Google APIs Explorer

Frequently Asked Questions

What is the Google APIs Explorer?

The Google APIs Explorer is a tool that helps you explore various Google APIs interactively. With the APIs Explorer, you can:

  • Browse quickly through available APIs and versions.
  • See methods available for each API and what parameters they support along with inline documentation.
  • Execute requests for any method and see responses in real time.
  • Make authenticated and authorized API calls with ease.
  • Search across all services, methods, and your recent requests to quickly find what you are looking for.

Accessing APIs

Which APIs does the Explorer support?

APIs Explorer supports the majority of APIs offered by Google. All of the supported APIs are displayed on the main page of the APIs Explorer. We are working to support more APIs over time.

What are some example requests I can make, to get started?

Below is a list of some sample requests that you can use. Follow the links and click on “Execute”:

Do I need to have an API key to use the Explorer?

Credentials to access an API (called API keys) are not needed to use the APIs Explorer. The APIs Explorer uses its own API key whenever it makes a request. When you use the APIs Explorer to make a request, it displays the request syntax, which includes a placeholder labeled {YOUR_API_KEY}. If you want to make the same request in your application, you need to replace this placeholder with your own API key. To get the API key for your application:

  1. Go to the Google Cloud Console.
  2. Select a project.
  3. In the sidebar on the left, select APIs & auth. In the displayed list of APIs, make sure all the APIs you are using show a status of ON.
  4. In the sidebar on the left, select Registered apps.
  5. Select an application.
  6. Expand the Browser Key or Server Key sections.

What data formats does the Explorer support?

The APIs Explorer currently supports only JSON for responses and request payloads. Some Google APIs support other data formats, such as XML-based formats like AtomPub and Portable contacts. Even though formats other than JSON are not supported in the Explorer today, you can use these formats when you make your own API calls, outside of the Explorer.

Authorized Access

What does it mean to authorize a request using OAuth 2.0?

Certain API requests access your private data, for example, a request to list your followers on Google Plus. These requests require that you authorize the APIs Explorer to access your data, and it must then send authentication credentials that verify that it is authorized to access data on your behalf. This is known as authenticated access. The first time you try to make an authenticated request, the Explorer presents a dialog asking you to grant it access to a limited set of your private data.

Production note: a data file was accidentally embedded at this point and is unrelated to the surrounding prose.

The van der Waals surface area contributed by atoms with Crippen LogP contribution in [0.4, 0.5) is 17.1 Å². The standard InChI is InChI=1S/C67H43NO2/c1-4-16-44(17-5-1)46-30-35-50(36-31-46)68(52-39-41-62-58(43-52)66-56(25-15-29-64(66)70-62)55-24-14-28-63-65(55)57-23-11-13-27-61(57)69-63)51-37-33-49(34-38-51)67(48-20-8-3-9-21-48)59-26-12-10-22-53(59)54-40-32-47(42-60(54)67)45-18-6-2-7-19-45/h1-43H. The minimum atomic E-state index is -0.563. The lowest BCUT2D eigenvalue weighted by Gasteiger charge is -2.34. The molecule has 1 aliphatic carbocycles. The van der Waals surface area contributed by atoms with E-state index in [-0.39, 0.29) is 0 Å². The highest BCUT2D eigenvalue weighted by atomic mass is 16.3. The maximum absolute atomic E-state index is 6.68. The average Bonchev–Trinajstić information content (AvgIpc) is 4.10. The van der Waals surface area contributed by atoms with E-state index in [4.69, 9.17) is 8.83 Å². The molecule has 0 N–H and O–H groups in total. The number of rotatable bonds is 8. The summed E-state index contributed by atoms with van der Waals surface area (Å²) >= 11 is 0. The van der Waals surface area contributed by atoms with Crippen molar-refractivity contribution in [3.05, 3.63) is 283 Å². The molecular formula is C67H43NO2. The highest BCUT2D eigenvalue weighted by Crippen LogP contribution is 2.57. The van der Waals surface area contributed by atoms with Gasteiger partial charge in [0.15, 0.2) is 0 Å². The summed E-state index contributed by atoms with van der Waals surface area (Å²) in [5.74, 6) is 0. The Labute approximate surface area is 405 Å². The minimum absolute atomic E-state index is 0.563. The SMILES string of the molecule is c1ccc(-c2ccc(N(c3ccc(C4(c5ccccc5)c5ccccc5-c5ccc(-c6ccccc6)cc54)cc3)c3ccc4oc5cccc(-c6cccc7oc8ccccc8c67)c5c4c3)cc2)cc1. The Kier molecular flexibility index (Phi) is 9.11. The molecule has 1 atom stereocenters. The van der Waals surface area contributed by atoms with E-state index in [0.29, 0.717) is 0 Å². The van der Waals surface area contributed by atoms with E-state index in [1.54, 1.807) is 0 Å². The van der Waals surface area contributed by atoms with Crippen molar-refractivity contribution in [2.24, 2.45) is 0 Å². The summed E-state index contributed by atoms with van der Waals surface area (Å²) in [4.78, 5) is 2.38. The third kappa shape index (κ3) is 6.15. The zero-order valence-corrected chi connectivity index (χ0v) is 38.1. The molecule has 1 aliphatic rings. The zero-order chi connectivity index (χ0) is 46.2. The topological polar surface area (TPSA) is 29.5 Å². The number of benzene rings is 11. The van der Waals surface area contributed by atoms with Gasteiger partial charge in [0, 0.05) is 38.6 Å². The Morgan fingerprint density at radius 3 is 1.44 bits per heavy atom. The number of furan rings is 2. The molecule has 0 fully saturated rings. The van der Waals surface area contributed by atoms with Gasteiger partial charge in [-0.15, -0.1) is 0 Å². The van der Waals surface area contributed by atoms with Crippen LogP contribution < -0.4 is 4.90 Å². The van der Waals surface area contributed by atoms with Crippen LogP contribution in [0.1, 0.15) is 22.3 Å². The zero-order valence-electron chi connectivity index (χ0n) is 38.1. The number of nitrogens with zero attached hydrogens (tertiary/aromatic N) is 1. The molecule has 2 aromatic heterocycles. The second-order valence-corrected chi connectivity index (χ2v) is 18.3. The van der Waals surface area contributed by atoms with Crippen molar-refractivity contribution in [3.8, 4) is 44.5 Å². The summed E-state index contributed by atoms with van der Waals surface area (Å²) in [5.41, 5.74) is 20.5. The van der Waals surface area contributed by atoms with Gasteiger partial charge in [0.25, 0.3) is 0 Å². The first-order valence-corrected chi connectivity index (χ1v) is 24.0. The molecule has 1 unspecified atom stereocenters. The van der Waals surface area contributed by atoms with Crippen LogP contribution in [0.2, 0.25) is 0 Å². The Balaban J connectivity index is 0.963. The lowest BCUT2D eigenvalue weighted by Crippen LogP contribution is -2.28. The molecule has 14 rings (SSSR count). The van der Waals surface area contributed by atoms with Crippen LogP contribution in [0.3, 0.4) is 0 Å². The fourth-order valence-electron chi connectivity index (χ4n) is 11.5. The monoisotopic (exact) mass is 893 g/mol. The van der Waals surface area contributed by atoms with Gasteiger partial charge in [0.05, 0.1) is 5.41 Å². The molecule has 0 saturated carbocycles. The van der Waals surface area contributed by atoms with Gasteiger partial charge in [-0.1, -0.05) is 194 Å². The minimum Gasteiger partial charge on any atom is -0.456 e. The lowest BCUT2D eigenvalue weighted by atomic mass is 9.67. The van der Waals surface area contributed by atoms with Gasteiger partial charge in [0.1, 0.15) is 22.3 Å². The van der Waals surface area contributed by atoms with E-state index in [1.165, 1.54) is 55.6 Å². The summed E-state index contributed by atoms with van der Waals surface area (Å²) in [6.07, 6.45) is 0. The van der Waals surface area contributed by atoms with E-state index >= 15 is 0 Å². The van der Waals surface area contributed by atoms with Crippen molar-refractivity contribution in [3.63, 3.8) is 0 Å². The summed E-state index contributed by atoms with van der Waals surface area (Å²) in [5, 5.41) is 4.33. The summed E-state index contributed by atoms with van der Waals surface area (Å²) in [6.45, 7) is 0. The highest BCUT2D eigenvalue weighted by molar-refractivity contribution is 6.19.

On the other hand, many API methods only access public data. These methods don't require you to send authentication credentials, and requests can be made using unauthenticated access. Some methods support both public and private access, and they may behave differently depending on whether authentication credentials are provided. The Explorer allows you to switch between authenticated and unauthenticated requests, so you can see how the API behaves under different scenarios.

What does the "scope" mean when using authorized access?

When you make an authenticated request to an API, the APIs Explorer asks you to grant it permission to access data on your behalf. The specific data that the Explorer can access is limited by the “scope,” which is particular to an API. In other words, the scope limits the power of the access you grant. For example, the Calendar API allows you to grant access to the APIs Explorer using a read-only scope or a regular scope. Before making the first authenticated call, the Explorer asks you to choose which scope you would like to use when granting it access to your data.

Note that different methods might require different scopes. For example, one particular method in an API might require at least a read-only scope, while other methods might require a read-write scope. If you are making an authenticated call and selecting a scope, the APIs Explorer will tell you which scopes are required for calling a method in the selected API; making a request with OAuth credentials obtained using the wrong scope might result in a failed request. If this occurs, you can reset the switch to Authorize your API calls and use a different scope.

When I click on "Authorize" on the select scopes dialog, nothing happens. What’s wrong?

The APIs Explorer uses a popup asking you to grant access to your private data. Several browsers block this popup by default. Try changing your browser's popup settings. For example, Chrome shows you if a popup was blocked on the address bar.

How can I revoke authorized access after I have granted it to Explorer?

When you turn the switch to “Authorize requests using OAuth 2.0” off, the APIs Explorer stops sending authentication credentials, but Google still remembers that the Explorer is authorized to make autenticated requests on your behalf for as long as the credentials you obtained are not expired. This is why you can turn the switch to “Authorize Requests using OAuth 2.0” back on without being asked to grant access again.

If you wish to revoke the permissions you have given the Explorer to access data on your behalf, visit the Google Accounts page for managing authorization for applications. It’s not yet possible to revoke access directly from the Explorer.

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